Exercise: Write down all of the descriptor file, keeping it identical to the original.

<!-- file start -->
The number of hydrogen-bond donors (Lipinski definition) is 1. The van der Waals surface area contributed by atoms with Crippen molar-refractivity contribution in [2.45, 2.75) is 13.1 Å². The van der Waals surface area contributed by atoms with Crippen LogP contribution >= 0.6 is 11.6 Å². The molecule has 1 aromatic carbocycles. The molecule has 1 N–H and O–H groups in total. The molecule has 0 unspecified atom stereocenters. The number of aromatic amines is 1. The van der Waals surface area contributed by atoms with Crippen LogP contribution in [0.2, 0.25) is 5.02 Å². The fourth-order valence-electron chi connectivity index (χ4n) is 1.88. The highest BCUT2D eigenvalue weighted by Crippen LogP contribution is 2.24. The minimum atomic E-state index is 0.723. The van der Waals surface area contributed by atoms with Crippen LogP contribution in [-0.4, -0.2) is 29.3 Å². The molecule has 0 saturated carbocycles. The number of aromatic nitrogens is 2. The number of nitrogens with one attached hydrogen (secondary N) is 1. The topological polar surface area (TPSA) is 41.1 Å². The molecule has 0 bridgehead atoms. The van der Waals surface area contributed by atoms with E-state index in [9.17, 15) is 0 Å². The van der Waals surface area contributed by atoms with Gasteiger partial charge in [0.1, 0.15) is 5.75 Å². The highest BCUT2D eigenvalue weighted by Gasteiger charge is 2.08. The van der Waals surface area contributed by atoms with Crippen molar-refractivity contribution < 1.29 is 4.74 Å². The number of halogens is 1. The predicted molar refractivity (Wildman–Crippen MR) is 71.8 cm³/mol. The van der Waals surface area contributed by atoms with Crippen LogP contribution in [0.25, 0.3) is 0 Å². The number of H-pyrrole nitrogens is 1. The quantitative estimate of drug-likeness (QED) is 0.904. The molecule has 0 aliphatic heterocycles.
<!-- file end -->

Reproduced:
The number of hydrogen-bond donors (Lipinski definition) is 1. The van der Waals surface area contributed by atoms with Crippen molar-refractivity contribution in [2.45, 2.75) is 13.1 Å². The van der Waals surface area contributed by atoms with Crippen LogP contribution >= 0.6 is 11.6 Å². The molecule has 1 aromatic carbocycles. The molecule has 1 N–H and O–H groups in total. The molecule has 0 unspecified atom stereocenters. The number of aromatic amines is 1. The van der Waals surface area contributed by atoms with Crippen LogP contribution in [0.2, 0.25) is 5.02 Å². The fourth-order valence-electron chi connectivity index (χ4n) is 1.88. The highest BCUT2D eigenvalue weighted by Crippen LogP contribution is 2.24. The minimum atomic E-state index is 0.723. The van der Waals surface area contributed by atoms with Crippen LogP contribution in [-0.4, -0.2) is 29.3 Å². The molecule has 0 saturated carbocycles. The number of aromatic nitrogens is 2. The number of nitrogens with one attached hydrogen (secondary N) is 1. The topological polar surface area (TPSA) is 41.1 Å². The molecule has 0 bridgehead atoms. The van der Waals surface area contributed by atoms with E-state index in [9.17, 15) is 0 Å². The van der Waals surface area contributed by atoms with Gasteiger partial charge in [0.1, 0.15) is 5.75 Å². The highest BCUT2D eigenvalue weighted by Gasteiger charge is 2.08. The van der Waals surface area contributed by atoms with Crippen molar-refractivity contribution < 1.29 is 4.74 Å². The number of halogens is 1. The predicted molar refractivity (Wildman–Crippen MR) is 71.8 cm³/mol. The van der Waals surface area contributed by atoms with Crippen LogP contribution in [0.25, 0.3) is 0 Å². The number of H-pyrrole nitrogens is 1. The quantitative estimate of drug-likeness (QED) is 0.904. The molecule has 0 aliphatic heterocycles.